Fork from debian's dak
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2.6 KiB

Some small guidelines if you want to help coding

First: I'm always happy to get patches for Dak. I like to merge
enhancements, bugfixes, whatever. The more, the better.

Now, to not annoy us all by coming up with small fixes to patches
multiple times before I merge them, lets write down a few small
guidelines we all should follow. Yes, the current dakV1 code sure won't
follow this everywhere, but no need to have new code be the same. :)

I very much prefer git trees to merge from over simple patches,
especially if you do lots of changes. (No need for a full git tree for a
one-off fix). Reason is simple - its much easier to work with. And it is
also way better in terms of assigning who did what, who has to earn the
praise. :)
In case you have more than one feature you want me to merge, one branch
per feature please. If the location of your git tree is stable and
doesn't change every second day I'm also very grateful. :)

Code related:

- Use readable and self-speaking variable names.

- Its 4 spaces per indentation. No tab.

- You want to make sure to not add useless whitespaces. If your editor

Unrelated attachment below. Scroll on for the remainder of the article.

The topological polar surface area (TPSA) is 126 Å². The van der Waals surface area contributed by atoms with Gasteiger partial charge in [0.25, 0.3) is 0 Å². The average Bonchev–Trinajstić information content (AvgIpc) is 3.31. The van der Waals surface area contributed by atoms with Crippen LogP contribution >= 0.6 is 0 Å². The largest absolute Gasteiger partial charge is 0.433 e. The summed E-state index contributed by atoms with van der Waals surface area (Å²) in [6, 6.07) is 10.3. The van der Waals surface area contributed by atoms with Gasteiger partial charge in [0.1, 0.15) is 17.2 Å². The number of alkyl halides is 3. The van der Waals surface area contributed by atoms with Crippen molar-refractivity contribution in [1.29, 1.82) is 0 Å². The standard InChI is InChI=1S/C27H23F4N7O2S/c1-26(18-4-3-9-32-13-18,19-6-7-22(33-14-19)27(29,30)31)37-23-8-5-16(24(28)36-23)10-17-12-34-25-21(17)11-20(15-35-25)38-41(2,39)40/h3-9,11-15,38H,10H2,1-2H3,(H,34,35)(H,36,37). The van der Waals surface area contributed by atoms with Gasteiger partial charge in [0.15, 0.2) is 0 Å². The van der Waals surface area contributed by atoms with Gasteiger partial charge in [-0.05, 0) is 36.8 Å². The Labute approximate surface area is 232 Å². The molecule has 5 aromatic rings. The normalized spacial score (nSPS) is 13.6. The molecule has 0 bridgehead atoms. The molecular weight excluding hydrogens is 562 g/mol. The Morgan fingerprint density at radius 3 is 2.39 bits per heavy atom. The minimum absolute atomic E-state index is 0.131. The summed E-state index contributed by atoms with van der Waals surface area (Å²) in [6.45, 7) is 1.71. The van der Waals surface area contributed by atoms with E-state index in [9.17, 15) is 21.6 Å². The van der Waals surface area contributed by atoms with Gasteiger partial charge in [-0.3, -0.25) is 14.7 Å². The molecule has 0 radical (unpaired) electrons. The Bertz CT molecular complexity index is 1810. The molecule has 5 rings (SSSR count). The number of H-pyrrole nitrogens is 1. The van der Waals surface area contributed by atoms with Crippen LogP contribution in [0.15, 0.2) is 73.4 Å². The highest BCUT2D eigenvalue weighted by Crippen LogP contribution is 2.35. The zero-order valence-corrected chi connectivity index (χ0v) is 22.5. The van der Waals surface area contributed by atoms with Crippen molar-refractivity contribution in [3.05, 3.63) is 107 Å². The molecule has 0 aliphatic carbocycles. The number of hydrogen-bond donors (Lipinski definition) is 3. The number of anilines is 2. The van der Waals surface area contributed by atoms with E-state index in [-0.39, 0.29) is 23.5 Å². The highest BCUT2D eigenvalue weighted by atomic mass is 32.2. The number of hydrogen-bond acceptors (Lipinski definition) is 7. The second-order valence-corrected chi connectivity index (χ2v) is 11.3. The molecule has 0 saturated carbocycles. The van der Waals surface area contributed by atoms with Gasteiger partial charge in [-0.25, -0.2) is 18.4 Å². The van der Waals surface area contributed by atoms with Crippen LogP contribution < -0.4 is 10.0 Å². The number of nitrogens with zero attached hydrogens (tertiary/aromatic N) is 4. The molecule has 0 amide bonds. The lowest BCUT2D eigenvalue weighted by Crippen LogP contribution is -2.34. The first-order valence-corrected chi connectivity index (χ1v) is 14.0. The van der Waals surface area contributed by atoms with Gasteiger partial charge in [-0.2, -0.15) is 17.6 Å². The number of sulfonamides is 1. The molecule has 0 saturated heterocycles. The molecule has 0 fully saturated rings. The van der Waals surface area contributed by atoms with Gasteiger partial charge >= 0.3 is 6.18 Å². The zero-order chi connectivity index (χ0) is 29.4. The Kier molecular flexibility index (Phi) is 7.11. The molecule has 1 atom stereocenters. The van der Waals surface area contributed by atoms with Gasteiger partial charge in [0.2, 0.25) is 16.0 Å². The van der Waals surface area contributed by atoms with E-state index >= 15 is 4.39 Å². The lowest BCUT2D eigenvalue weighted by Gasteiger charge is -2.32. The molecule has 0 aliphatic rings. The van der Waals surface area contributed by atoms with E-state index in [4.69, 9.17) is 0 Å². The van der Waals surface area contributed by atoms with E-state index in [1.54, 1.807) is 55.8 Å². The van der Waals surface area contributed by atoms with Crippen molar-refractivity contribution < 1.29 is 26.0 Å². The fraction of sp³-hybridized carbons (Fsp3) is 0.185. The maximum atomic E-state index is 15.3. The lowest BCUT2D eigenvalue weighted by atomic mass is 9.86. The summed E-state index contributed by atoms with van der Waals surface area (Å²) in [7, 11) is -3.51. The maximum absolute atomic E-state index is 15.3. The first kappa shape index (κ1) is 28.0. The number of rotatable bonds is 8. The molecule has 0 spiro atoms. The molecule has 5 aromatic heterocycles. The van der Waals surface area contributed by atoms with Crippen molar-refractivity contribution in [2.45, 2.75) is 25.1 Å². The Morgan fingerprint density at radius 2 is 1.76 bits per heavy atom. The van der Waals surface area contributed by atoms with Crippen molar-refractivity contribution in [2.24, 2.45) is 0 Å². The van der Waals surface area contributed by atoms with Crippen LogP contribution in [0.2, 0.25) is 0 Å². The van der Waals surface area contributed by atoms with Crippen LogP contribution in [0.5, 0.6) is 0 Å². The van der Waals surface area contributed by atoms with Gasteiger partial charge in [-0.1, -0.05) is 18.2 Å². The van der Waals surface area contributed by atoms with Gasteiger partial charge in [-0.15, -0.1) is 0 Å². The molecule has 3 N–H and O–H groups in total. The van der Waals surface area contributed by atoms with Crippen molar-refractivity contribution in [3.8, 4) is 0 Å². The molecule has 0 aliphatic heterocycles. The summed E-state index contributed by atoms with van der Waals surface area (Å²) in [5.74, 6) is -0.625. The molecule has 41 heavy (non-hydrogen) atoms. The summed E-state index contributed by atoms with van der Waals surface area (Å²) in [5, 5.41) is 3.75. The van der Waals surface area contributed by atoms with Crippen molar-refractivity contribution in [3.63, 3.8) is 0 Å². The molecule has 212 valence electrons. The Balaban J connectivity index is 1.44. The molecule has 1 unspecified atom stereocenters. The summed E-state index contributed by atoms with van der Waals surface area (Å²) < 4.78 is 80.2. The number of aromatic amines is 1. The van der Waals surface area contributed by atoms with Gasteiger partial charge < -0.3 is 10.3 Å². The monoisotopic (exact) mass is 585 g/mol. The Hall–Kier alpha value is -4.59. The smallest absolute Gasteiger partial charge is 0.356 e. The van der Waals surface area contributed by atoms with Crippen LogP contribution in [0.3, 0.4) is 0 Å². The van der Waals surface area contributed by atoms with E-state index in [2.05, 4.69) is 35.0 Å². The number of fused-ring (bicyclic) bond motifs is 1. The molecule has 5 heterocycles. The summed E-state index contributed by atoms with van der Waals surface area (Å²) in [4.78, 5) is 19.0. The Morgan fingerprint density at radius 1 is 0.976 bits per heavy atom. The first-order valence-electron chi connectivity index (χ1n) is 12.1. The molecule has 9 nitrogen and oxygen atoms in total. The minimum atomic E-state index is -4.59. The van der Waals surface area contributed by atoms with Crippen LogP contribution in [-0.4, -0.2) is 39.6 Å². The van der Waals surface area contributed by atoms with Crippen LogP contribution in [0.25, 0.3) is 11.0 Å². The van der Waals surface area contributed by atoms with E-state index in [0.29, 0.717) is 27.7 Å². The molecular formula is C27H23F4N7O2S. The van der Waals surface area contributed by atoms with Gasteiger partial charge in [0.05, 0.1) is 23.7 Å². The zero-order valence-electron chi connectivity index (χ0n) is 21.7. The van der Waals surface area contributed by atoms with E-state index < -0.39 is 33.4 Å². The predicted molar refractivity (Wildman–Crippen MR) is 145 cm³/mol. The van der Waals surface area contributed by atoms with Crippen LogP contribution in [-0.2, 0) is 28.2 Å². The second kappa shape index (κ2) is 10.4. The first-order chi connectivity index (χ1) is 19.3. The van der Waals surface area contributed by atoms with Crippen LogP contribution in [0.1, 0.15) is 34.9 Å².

doesn't hilight them, Git can help you with that, just set
[color "diff"]
new = green
old = red
frag = yellow
meta = cyan
commit = normal
in your ~/.gitconfig, and a git diff should hilight them.
Even better, if you enable the hook pre-commit in your copy of the dak
code (chmod +x most probably), git will refuse to commit such things.

- Describe *every* function you write using a docstring. No matter how small.

- Also describe every file.

- Don't forget the Copyright/License header in a file. We expect GPLv2 :)

- Don't write long functions. If it goes above a sane limit (like 50
lines) - split it up.

- Look at / read

VCS related:

- History rewriting is considered bad.

- Always have a "Signed-off-by" line in your commit. `git commit -s`
automatically does it for you. Alternatively you can enable the hook
"prepare-commit-msg, that should also do it for you.

- Write good, meaningful, commit messages. We do not have a Changelog
file anymore, the git commit is *the* place to tell others what you
Also, try to use the standard format used in the Git world:

First comes a summary line, of around 72 caracters at most.

Then, a blank line, and as many lines and paragraphs as needed
to describe the change in detail. Beware, though, of including
in the commit message explanations that would be better to have
as comments in the code itself!

Signed-off-by: Your Name <>